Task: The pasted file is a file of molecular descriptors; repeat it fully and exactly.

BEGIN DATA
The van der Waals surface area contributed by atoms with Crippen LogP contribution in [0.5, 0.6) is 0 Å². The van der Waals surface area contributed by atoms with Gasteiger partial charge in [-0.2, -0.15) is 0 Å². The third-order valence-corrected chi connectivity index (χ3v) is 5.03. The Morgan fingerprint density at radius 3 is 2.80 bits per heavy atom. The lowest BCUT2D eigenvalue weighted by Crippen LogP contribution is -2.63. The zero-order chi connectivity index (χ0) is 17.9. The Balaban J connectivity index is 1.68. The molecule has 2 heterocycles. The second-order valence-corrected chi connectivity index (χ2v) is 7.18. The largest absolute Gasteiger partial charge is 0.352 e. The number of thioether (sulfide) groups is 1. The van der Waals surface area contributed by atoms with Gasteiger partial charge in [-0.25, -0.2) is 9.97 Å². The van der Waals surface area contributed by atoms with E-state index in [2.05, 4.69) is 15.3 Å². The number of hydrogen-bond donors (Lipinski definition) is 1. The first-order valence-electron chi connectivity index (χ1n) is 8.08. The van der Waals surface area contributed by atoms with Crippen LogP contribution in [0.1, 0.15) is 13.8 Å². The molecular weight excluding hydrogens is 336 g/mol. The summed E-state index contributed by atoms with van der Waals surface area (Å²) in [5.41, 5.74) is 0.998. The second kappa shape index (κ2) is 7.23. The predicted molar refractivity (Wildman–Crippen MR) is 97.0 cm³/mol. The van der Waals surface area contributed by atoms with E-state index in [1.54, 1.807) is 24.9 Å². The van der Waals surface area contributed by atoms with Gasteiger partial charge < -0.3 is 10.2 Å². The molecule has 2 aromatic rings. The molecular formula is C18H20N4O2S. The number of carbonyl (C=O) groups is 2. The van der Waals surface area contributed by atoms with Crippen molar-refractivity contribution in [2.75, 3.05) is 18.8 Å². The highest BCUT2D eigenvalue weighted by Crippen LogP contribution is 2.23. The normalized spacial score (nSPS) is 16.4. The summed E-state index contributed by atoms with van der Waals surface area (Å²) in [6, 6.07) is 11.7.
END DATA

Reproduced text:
The van der Waals surface area contributed by atoms with Crippen LogP contribution in [0.5, 0.6) is 0 Å². The van der Waals surface area contributed by atoms with Gasteiger partial charge in [-0.2, -0.15) is 0 Å². The third-order valence-corrected chi connectivity index (χ3v) is 5.03. The Morgan fingerprint density at radius 3 is 2.80 bits per heavy atom. The lowest BCUT2D eigenvalue weighted by Crippen LogP contribution is -2.63. The zero-order chi connectivity index (χ0) is 17.9. The Balaban J connectivity index is 1.68. The molecule has 2 heterocycles. The second-order valence-corrected chi connectivity index (χ2v) is 7.18. The largest absolute Gasteiger partial charge is 0.352 e. The number of thioether (sulfide) groups is 1. The van der Waals surface area contributed by atoms with Gasteiger partial charge in [-0.25, -0.2) is 9.97 Å². The van der Waals surface area contributed by atoms with E-state index in [2.05, 4.69) is 15.3 Å². The number of hydrogen-bond donors (Lipinski definition) is 1. The first-order valence-electron chi connectivity index (χ1n) is 8.08. The van der Waals surface area contributed by atoms with Crippen LogP contribution in [0.1, 0.15) is 13.8 Å². The molecular weight excluding hydrogens is 336 g/mol. The summed E-state index contributed by atoms with van der Waals surface area (Å²) in [5.41, 5.74) is 0.998. The second kappa shape index (κ2) is 7.23. The predicted molar refractivity (Wildman–Crippen MR) is 97.0 cm³/mol. The van der Waals surface area contributed by atoms with E-state index in [1.54, 1.807) is 24.9 Å². The van der Waals surface area contributed by atoms with Gasteiger partial charge < -0.3 is 10.2 Å². The molecule has 2 aromatic rings. The molecular formula is C18H20N4O2S. The number of carbonyl (C=O) groups is 2. The van der Waals surface area contributed by atoms with Crippen molar-refractivity contribution in [2.75, 3.05) is 18.8 Å². The highest BCUT2D eigenvalue weighted by Crippen LogP contribution is 2.23. The normalized spacial score (nSPS) is 16.4. The summed E-state index contributed by atoms with van der Waals surface area (Å²) in [6, 6.07) is 11.7.